MESA – Hundreds of protesters lined up along Guadalupe Road, waiting to give President Barack Obama a piece of their mind.
Argentinean soccer legend Diego Maradona famously attributed his controversial handball goal that helped eliminate England from the 1986 World Cup to “the Hand of God.”
It remains to be seen if any similar “divine intervention” will occur in this year’s Clericus Cup, the annual soccer tournament in Rome between teams representing Catholic seminaries and universities.
VATICAN CITY — When British Prime Minister Gordon Brown met Pope Benedict XVI this morning, there were no reporters present.
Although Vatican protocol allows for five journalists and an equal number of photographers to witness papal meetings with heads of state or heads of government, British rules trump the practice when minors are present.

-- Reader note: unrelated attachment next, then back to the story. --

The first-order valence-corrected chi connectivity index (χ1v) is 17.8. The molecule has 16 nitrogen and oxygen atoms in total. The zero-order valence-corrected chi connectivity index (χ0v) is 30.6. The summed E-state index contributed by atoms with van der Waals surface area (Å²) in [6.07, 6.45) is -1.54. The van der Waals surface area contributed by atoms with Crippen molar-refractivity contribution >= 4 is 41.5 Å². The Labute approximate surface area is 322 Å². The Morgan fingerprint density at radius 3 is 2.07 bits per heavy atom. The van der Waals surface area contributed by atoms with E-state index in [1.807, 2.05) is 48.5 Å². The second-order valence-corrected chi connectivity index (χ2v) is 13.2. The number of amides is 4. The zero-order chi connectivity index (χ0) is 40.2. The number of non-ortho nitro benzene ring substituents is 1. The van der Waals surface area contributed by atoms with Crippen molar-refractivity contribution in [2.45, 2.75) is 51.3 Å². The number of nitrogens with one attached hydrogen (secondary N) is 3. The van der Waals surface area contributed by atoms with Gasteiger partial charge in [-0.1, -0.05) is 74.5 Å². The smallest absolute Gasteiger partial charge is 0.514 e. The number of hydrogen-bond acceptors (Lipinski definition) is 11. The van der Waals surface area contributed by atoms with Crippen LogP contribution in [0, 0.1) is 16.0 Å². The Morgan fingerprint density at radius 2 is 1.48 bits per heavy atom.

Brown, who turns 58 tomorrow, was accompanied to the papal audience by his wife and their 2-year-old and 5-year-old sons.
The only media representatives present were the Vatican’s own. L’Osservatore Romano, the Vatican newspaper, is expected to release photos of the pope and Brown, but pictures of Pope Benedict with the whole Brown family will be given only to the prime minister.
After the meeting, Brown met with a small group of reporters — but not photographers — and said, “I’m very grateful to the pope for inviting my wife Sarah and my children as well.”
He said he would remember fondly the pope’s “very kind disposition to very young children who were in his presence.”
Brown is visiting Italy as part of his preparation for hosting a meeting in April of the G20 – a forum of representatives of the world’s major industrialized nations and key developing countries. The April meeting is expected to focus on concrete ways to stimulate the global economy and examine mechanisms to guarantee greater responsibility and accountability in financial markets.